ISLAMABAD -- The Pakistani army's recent completion of Operation Khyber-IV, which cleared more than 250 square kilometres of rugged terrain in the Rajgal Valley along the Pakistani-Afghan border, is a key part of halting cross-border movements by militants, say observers.
The valley, situated in Khyber Agency, had served as a transit centre of sorts for various militant groups and as a key route for cross-border attacks.
Terror groups like the "Islamic State of Iraq and Syria" (ISIS), Tehreek-e-Taliban Pakistan (TTP), Jamatul Ahrar, and Lashkar-e-Islam have been using Nazyan District, Nangarhar Province, Afghanistan, as a launching pad for attacks on both Pakistan and Afghanistan, say security analysts.
The army launched Operation Khyber-IV because of "intelligence that ISIS and other militant groups were planning to infiltrate Pakistan" through the valley, said army spokesman Maj. Gen. Asif Ghafoor.
Ghafoor said 52 terrorists had been killed and 32 injured, while two Pakistani soldiers died and six were injured in the offensive, more than a month and a half long, that ended August 22.
Air power was key in the operation, he added, calling Khyber-IV the military's toughest operation in the Federally Administered Tribal Areas (FATA) because the remote area lacked roads and a communication network.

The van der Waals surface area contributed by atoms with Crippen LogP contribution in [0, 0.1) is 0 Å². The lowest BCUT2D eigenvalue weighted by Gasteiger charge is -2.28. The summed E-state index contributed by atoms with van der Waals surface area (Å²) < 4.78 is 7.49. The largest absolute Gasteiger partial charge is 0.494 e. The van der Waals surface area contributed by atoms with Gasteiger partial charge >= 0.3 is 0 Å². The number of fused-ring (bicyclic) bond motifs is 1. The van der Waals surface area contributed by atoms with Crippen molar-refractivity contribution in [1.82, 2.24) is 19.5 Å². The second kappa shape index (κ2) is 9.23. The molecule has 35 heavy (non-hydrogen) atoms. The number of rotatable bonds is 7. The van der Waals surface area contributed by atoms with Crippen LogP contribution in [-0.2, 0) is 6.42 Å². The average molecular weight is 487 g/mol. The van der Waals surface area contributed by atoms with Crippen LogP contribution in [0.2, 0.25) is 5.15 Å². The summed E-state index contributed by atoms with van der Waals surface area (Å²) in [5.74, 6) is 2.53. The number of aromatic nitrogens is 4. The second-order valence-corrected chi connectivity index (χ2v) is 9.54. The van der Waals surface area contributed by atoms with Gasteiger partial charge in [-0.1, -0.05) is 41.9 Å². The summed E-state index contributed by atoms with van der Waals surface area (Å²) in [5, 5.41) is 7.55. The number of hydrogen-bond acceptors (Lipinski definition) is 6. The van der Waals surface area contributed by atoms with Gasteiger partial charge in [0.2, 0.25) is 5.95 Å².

Cleaning up the Rajgal Valley represents a major success for the Pakistani military because ISIS "was trying to extend its writ into the Pakistani tribal areas", said Aqeel Yousafzai, a Peshawar-based journalist and Pashtu-language anchor attached with Khyber TV.
"It's a big success," agreed Muhammad Amir Rana, director of the Islamabad-based Pak Institute for Peace Studies. "ISIS was knocking on the door. It was a timely strike that cleared out the strategic valley."
"It is important to keep troops there and keep the area under control," Rana told Pakistan Forward.
Permanently controlling the strategic border crossing embodied by the Rajgal Valley is vital for the long-term success of Khyber-IV, he added.
The valley was one of the main transit points for militants in Afghanistan who were crossing into Khyber Agency and Khyber Pakhtunkhwa, said Akhtar Ameen, a research scholar at the Institute of Peace and Conflict Studies at the University of Peshawar.
Clearing out the Rajgal Valley and all other border transit points of terrorists and restricting those terrorists' movements are key to winning the war against terrorism and to restoring peace along the border, he added.
How effective will the future fence along the Pakistan-Afghanistan border be in controlling the movement of militants?